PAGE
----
Classical Rhetoric, Oralism, and a New Literacy
240 pp., 6 x 9 in,
- Published: July 16, 1999
- Published: July 6, 1999
Kathleen E. Welch explores the profound changes in writing and discourse brought about by electronic forms of communication.
"We are commonly not aware of the complex history of orality and literacy and of the effects of this history on the depths of human consciousness, where electronic communication is now having its deep and as yet not understood effects. Professor Welchs work can give us some of the in-depth understanding we need to be aware of where we really are."—from the foreword by Walter J. Ong.
Computer screens now dominate many workplaces, and televisions are ubiquitous in our homes, waiting rooms, and many public spaces. In Electric Rhetoric, Kathleen E. Welch explores the profound changes in writing and discourse brought about by electronic forms of communication. To this end, she integrates three related strands: the redeployment of Sophistic classical rhetoric; current literacy theories within rhetoric and composition studies, including gender and race issues; and the inherently rhetorical nature of "screens" in relationship to writing and other communication technologies. Throughout the book Welch deals extensively with women's issues, which have played a particularly important role in the history of oralism. Welch's ultimate aim is to help build a movement to change, partly through critical pedagogy, the actions people take in their daily writing and speaking lives.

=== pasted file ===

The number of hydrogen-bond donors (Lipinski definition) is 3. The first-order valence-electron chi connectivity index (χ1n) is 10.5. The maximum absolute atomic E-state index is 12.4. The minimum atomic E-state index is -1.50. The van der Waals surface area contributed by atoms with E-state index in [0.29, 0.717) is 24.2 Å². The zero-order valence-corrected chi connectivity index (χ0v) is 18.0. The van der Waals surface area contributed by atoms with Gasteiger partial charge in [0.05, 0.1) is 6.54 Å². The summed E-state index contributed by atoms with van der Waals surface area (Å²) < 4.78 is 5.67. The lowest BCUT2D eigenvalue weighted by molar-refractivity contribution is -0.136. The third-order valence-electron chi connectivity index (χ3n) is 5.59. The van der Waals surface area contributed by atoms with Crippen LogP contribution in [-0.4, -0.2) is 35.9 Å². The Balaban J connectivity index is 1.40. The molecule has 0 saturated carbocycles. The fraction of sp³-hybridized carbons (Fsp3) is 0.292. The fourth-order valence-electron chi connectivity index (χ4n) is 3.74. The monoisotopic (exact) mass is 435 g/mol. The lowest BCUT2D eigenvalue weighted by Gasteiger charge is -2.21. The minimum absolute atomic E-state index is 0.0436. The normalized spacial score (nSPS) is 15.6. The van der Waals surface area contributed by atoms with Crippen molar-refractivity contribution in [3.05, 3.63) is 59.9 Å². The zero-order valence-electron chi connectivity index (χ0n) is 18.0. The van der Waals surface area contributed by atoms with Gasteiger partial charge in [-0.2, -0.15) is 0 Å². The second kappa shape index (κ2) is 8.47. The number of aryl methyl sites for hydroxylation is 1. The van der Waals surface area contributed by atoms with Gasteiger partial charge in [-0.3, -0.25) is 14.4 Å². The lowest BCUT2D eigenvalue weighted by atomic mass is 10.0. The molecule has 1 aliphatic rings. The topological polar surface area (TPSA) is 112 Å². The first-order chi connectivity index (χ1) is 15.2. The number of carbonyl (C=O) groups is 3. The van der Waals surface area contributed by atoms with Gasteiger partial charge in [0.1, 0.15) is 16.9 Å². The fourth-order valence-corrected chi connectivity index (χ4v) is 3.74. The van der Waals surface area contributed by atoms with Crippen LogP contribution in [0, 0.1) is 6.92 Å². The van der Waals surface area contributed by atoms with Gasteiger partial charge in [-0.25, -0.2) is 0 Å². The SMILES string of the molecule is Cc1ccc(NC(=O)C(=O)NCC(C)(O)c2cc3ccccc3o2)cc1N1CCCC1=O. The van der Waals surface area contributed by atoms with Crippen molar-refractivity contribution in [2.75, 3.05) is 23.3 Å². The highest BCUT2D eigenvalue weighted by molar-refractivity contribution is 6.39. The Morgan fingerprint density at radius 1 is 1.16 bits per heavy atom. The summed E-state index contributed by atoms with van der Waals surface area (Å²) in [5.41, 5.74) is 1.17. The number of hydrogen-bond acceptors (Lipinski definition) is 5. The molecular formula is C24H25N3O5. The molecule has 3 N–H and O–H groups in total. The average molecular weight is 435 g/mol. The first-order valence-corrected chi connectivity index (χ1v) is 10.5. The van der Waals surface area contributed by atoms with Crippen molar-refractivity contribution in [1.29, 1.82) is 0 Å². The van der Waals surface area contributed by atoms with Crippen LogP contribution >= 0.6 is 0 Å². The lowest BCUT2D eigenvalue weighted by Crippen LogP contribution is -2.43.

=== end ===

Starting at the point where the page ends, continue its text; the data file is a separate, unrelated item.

Kathleen Welch's elegant, incisive, and quirky intelligence is everywhere apparent in Electric Rhetoric. In it, she re-theorizes (and re-races, re-genders, and re-performs) Pre-Aristotelian rhetoric and then uses it to explore posthumanist literacy and rhetoric in a range of electronic spaces. In its insistent rejection of what Welch calls the 'worst' of Enlightenment, Modernist, and Postmodernist values—and in its bold program for change—this book is going to make a lot of people nervous. A must read!
Andrea A. Lunsford, Distinguished Professor of English and Director of the Center for the Study of Writing, Ohio State University